COMMENT: It’s now or never for UK retail to combat climate change

While retail is no doubt one of the UK's most environmentally-conscious industries, BRC boss Helen Dickinson says there is still plenty of scope for improvement when it comes to retailers doing their part in tackling climate change. Especially after last week's code red warning from the IPCC.

COMMENT: It's now or never for UK retail to combat climate change

If this year has taught us anything, it’s the impact climate change can have on our everyday lives. From raging wildfires in Greece, Algeria and other parts of the Mediterranean to flooding in Germany, Belgium and across the UK. Wherever you live, the drastic effects can be seen and felt.

Last week, the UN’s Intergovernmental Panel on Climate Change (IPCC) issued a sober assessment of our planet’s future. In a report dubbed “a code red for humanity”, it found that the world’s average surface temperature was 1.09°C higher in the 10 years between 2011-2020 than the 50 years between 1850-1900.

The challenge to keep global temperature increases below 1.5°C – as agreed by the Paris Climate Agreement in 2015 – requires the coordinated effort of every person, every business and every country across the world.

READ MORE: What can retailers learn from the IPCC Report 2021?

As the UK’s largest private sector employer, serving 67 million people, retail is among the most climate-conscious industries. Retailers have taken a lead in reducing the environmental impact of both their own operations and supporting improvements along supply chains and with customers. But the industry must do more.

The products consumers buy contribute 30 per cent of the carbon footprint of each of us, meaning retail can play a huge role in helping us reduce our emissions. It’s a big challenge but also an opportunity to change the way we live for the better.

According to our data, BRC members have smashed their 2020 carbon reduction targets with emissions falling by 49 per cent since 2005. This exceeds the target of a 25 per cent absolute reduction.

“Retail is among the most climate-conscious industries… But the industry must do more.”

These targets form part of the BRC’s Climate Action Roadmap, launched last September; a clear and decisive statement that the retail industry is ready to take on this challenge – and to be part of the solution.

With over 70 signatories – and counting – we’ve brought together retailers committed to decarbonising their own operations, their supply chains and to support customers to collectively deliver retail’s Net Zero ambition by 2040. 10 years ahead of government targets.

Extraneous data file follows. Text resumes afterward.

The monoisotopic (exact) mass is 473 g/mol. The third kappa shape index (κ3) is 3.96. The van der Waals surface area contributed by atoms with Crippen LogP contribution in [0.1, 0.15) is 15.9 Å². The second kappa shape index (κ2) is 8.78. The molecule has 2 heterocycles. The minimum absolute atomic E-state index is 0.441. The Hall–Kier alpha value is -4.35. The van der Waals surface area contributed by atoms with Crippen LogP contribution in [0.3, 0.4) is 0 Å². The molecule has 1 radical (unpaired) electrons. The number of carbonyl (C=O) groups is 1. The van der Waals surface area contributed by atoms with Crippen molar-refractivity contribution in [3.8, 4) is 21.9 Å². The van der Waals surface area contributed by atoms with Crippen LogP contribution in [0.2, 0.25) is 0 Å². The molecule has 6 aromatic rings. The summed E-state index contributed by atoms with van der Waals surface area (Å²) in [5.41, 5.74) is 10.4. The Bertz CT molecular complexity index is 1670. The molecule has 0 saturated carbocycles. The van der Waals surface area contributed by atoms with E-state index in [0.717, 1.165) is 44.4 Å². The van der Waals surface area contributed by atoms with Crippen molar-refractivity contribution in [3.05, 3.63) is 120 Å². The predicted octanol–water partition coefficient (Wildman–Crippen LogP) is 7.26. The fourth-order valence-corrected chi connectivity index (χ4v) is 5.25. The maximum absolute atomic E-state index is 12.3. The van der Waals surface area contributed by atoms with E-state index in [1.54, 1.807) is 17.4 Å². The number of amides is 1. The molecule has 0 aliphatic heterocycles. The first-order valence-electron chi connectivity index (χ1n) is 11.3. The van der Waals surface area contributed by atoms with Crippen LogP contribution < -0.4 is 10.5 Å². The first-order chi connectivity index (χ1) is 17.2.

The roadmap is a progressive journey to allow suppliers, business partners and other stakeholders to decarbonise across five pathways:

  • Putting greenhouse gas data at the core of decision making
  • Operating efficient sites powered by renewable energy
  • Moving to low carbon logistics; sourcing sustainably
  • Helping employees and customers to live low carbon lifestyles
  • Continuing to deliver an outstanding retail experience

However, a sustainable future for the industry cannot be achieved by retailers alone. The government must play its part to make this feasible.

Take the roadmap’s latest report, UK Retail Net Zero Vehicle Logistics. Logistics is the vital link between raw material production, manufacturing, retailers and customers, in which transport and storage facilities deliver products quickly and efficiently throughout global supply chains. Yet, carbon emissions from transportation remain a significant source of carbon emissions.

Retailers are making progress to address this issue, with logistics typically accounting for less than 10 per cent of a retailer’s total carbon footprint. But there is plenty of scope for improvement.

“The government must play its part to make this feasible.”

The report commissioned by the BRC and DP World showed that only one quarter of retailers were operating green fuelled vehicles on a large scale. We need the government to encourage the take up of green technologies, providing financial incentives for firms to switch over and ensuring the charging and fuelling infrastructure is in place across major routes.

The government’s newly launched Hydrogen Strategy is a step in the right direction. It is now essential that we see accelerated progress on infrastructure and new HGVs to allow time for retailers to plan for the next generation of delivery vehicles. Time is already pressing.

With COP26 fast approaching and the IPCC’s stark warning ringing loud and clear, we have a duty to ensure the world’s governments commit to climate change action and hold them accountable in the years to come. The UK must play a leading role in solving the climate crisis, with our industry forming a key part of that.

It is undoubtedly a mammoth task, particularly in terms of scale and the collaboration required but it is also an opportunity for change. The collective voice of retail has the potential to influence future policy, the actions of businesses, customers and the scale to change global supply chains for the better.

Together with the government, we can make a difference. It’s now or never.

Helen Dickinson is the CEO of the British Retail Consortium

Click here to sign up to Retail Gazette’s free daily email newsletter


Please enter your comment!
Please enter your name here